Board Issues New Guidance On Employee Handbooks
Yesterday the National Labor Relations Board (NLRB) General Counsel issued a lengthy memorandum regarding his position on the recent developments in the context of employer handbook rules. Although lengthy at 30 pages, the GC’s memorandum, GC 15-04, is a must read for all employers – both union and nonunion.
Over the past few years, one of the NLRB’s focuses has been on employer handbook policies, particularly those policies dealing with confidentiality, social media, employee communications, the use of the employer’s email systems for union activity, and rules relating to employee conduct. Overwhelmingly these cases resulted in the NLRB ruling that facially valid and logical business policies were unlawful.
The GC Examines Handbook Policies
The General Counsel’s memorandum examines a broad array of employer policies, targeting those he believes would prohibit or restrict conduct protected by the National Labor Relations Act, even if those policies do not explicitly prohibit the conduct. Under Lutheran Heritage-Livonia, a rule or policy violates the Act if: 1) employees would reasonably construe the rule’s language to prohibit Section 7 activity; 2) the rule was promulgated in response to the union or other Section 7 activity; or 3) the rule was actually applied to restrict the exercise of Section 7 rights. Most of the cases decided by the Board are based on the first prong of the Lutheran test, interpreting whether “employees would reasonably construe” the employer’s rule to prohibit Section 7 activity.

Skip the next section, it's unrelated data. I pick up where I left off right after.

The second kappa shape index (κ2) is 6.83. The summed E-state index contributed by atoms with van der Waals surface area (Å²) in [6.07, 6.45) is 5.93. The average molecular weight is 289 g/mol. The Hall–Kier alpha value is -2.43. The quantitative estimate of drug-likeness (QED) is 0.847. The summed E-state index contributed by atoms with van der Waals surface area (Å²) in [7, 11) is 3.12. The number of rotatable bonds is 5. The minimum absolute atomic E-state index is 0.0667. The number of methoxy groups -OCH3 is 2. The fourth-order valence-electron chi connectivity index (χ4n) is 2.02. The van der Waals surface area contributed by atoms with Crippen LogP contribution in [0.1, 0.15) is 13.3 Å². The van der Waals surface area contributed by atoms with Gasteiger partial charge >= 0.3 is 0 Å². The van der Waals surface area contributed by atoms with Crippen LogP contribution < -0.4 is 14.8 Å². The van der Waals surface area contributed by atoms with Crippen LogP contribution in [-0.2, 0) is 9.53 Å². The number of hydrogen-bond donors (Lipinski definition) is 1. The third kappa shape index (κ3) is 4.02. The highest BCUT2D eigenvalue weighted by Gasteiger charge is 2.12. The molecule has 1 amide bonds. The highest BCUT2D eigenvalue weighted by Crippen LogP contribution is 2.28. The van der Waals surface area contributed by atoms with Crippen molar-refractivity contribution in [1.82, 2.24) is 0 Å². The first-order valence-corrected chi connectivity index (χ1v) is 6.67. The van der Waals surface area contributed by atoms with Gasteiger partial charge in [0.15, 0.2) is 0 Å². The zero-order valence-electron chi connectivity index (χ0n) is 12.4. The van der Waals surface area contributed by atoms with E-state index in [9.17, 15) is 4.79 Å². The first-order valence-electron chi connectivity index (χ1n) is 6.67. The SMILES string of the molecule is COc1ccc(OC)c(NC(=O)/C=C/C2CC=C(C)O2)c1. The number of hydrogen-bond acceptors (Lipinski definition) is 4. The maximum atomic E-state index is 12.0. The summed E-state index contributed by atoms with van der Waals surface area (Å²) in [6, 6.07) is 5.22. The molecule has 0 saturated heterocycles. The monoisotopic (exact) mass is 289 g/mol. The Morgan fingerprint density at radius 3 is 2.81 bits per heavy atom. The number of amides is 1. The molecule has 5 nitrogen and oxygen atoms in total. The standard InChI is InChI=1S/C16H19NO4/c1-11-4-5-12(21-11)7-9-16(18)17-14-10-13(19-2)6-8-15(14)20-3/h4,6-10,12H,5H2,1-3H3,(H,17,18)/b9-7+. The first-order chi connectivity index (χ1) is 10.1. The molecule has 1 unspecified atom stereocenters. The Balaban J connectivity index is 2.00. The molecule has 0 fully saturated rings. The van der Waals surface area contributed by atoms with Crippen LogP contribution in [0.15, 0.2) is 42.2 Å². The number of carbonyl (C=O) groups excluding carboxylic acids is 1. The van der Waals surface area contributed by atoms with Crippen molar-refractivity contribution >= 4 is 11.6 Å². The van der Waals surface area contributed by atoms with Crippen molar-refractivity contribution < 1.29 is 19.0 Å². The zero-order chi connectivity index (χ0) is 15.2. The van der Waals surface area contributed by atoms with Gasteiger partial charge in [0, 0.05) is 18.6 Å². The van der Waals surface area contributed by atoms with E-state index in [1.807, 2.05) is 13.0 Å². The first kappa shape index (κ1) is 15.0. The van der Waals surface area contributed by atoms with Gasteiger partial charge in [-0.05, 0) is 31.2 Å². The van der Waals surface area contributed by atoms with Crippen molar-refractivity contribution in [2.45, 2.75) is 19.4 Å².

The GC’s report scrutinizes those policies considered unlawful, specifically, confidentiality rules, professionalism rules, anti-harassment rules, trademark rules, photography or recording rules, and media-contact rules. It also provides specific examples of lawful and unlawful handbook policies and rules. For example, the Board has found numerous variations of confidentiality rules unlawful because they restricted the disclosure of employee information and were overbroad. The General Counsel also sets forth the criteria for establishing a facially lawful rule.
The new memorandum also offers guidance in the form of “model” policies from a recent case, which, if implemented, the General Counsel believes would not violate the Act.
Impact Of The Memorandum
Although the General Counsel’s memorandum is not “law,” it has far reaching ramifications that may affect your company. We recommend companies review their policies and practices, including their handbooks, to ensure that they do not run afoul of current NLRB law, taking into consideration the guidance provided in the General Counsel memorandum. Any policies that do not comply with NLRB law, even if they are not enforced, can give rise to unfair labor practice charges. Fisher & Phillips will be issuing a memo in the near future with more details.
For more information on whether your policies and handbook are compliant with current NLRB law, visit our website at www.fisherphillips.com or contact your regular Fisher Phillips attorney.
This Legal Alert presents an overview of a particular agency memorandum. It is not intended to be, and should not be construed as, legal advice for any specific fact situation.